… Beginning in the fifties and sixties, the flood tide of cheap corn made it profitable to fatten cattle on feedlots instead of on grass, and to raise chickens in giant factories rather than in farmyards. Iowa livestock farmers couldn’t compete with the factory-farmed animals their own cheap corn had helped spawn, so the chickens and cattle disappeared from the farm, and with them the pastures and hay fields and fences. … Now [corn] proceeded to push out the people. For the radically simplified farm of corn and soybeans doesn’t require nearly as much human labor as the old diversified farm … So the farms got bigger, and eventually the people, whom the steadily falling price of corn could no longer support anyway, went elsewhere, ceding the field to the monstrous grass.
Human society relies on a diverse web of animal and plant life in order to survive: it requires a diversity and division of labor that enables the entire local ecosystem to flourish. A landscape of corn, and only corn, achieves the opposite of that: it drives out a diversity of plant and animal, but it also cuts off a need for human workers. It destroys community, by destroying the intricate web of commerce and agriculture that a community needs in order to thrive. Rather than being self-sufficient and mutually supportive, Iowa is reliant on imports for its daily bread, and is increasingly populated by ghost towns, as Pollan writes.
SWIFFI seems to be attempting to fight this lack of self-sufficiency, while also fighting for an old-fashioned, yet more sustainable and profitable, method of farming. Family farms are steadily deteriorating, and few young people have shown a deep interest in living in America’s rural heartland. There is a need to identify and attract young people who might like to be farmers—and an even greater need to train and support them as they face the considerable challenges that farming often presents, at least at first.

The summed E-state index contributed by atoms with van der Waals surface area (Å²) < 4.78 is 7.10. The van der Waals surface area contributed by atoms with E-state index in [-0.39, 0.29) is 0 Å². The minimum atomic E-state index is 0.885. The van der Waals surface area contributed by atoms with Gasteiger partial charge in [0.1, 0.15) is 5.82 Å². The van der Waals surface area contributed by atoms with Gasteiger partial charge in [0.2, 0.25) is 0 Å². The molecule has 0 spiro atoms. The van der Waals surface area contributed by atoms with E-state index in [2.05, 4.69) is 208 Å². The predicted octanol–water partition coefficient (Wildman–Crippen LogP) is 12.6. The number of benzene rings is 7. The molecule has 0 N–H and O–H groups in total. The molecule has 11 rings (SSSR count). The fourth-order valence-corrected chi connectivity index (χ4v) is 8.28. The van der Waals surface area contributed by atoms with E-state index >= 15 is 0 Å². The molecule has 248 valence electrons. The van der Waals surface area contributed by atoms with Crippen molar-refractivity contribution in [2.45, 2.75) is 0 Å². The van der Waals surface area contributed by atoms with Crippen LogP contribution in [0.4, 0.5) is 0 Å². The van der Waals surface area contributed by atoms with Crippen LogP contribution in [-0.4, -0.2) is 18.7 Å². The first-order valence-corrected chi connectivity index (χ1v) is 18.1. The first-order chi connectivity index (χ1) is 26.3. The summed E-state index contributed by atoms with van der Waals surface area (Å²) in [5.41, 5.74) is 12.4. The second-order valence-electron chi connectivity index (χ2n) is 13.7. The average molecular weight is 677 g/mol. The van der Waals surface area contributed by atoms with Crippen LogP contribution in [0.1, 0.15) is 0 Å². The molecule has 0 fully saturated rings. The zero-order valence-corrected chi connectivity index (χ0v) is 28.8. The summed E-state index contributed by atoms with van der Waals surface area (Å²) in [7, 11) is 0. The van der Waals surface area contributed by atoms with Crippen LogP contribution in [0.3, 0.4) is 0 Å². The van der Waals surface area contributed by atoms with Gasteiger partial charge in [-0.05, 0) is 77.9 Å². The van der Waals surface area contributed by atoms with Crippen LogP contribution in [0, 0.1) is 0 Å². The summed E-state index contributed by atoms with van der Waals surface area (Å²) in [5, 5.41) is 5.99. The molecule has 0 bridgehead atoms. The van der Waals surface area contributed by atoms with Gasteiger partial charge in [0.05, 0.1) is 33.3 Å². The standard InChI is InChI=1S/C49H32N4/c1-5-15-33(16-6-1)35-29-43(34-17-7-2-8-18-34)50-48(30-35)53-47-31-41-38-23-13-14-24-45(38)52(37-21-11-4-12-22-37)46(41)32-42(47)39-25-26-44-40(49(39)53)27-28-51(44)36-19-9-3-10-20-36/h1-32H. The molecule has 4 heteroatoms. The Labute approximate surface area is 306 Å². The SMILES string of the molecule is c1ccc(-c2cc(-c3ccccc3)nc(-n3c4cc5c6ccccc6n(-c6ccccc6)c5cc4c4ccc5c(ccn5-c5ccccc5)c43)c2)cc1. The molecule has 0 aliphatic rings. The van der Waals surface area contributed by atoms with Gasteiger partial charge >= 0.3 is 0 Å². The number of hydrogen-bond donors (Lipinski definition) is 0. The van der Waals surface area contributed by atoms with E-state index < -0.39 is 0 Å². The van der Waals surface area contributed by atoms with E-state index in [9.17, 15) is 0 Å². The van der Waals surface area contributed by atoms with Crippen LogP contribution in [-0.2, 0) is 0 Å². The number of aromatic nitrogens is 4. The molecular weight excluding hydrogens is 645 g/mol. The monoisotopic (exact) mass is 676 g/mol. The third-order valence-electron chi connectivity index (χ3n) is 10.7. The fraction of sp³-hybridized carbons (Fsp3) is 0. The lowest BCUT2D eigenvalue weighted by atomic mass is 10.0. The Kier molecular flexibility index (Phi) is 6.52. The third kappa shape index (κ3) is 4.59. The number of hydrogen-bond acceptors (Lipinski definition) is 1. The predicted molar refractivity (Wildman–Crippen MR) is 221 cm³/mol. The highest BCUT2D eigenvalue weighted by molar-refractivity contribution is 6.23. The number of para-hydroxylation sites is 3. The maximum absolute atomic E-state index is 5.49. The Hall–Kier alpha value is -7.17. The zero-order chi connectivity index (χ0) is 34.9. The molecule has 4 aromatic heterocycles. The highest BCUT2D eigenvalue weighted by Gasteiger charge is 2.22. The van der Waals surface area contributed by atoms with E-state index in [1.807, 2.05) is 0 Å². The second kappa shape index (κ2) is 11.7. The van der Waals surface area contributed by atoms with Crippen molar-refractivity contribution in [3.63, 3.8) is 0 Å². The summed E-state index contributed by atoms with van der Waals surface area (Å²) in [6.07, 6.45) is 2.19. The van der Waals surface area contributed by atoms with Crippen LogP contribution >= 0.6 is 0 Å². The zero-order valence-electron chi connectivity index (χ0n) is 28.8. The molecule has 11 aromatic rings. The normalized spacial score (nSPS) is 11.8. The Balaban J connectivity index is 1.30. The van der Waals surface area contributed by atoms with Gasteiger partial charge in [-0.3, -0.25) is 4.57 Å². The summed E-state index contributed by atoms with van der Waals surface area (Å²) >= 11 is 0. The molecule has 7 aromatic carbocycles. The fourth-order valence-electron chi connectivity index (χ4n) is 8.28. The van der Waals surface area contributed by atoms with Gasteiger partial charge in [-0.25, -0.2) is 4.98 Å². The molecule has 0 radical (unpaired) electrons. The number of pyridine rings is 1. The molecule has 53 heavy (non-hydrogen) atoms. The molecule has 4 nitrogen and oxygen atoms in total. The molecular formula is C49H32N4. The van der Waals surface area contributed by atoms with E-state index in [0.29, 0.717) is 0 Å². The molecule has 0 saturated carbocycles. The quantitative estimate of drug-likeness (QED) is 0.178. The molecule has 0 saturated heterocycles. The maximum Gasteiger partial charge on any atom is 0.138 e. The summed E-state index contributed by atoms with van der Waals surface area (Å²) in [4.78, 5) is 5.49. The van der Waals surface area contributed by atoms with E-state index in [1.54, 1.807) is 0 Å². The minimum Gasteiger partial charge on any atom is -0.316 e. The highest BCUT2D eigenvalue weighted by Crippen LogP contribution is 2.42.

Of course, there will be challenges ahead for this new initiative. Farmers will continue to face an uphill battle as they work within a skewed market that feeds off of cronyism and Big Ag subsidies. Our current system of agriculture does not favor the small diversified farmer: when it comes to measures like the Farm Bill, large industrial farms will always get the financial and regulatory support. Perhaps, as part of its efforts to build a local food economy, SWIFFI can fight for a Food Freedom Act similar to the one just passed in Wyoming. Such a measure would further incentivize local consumers and benefit small farmers by cutting out some of the packaging, processing, licensing, and regulatory costs that can burden the price of local goods.
Additionally, while there’s a continued need for the community to support these efforts through demand, many Americans (myself often included) live by a “cheaper is better” mantra, and it is difficult to demonstrate why quality should trump the smaller price tag. SWIFFI and its partners will have to demonstrate why the quality, sustainability, accountability, and locality they support are superior to supermarket imports. Thankfully, as the growing popularity of locavorism across the country seems to indicate, this is not a difficult argument to make—the benefits of buying local often speak for themselves. Hopefully Iowans will begin to see those benefits and shop accordingly.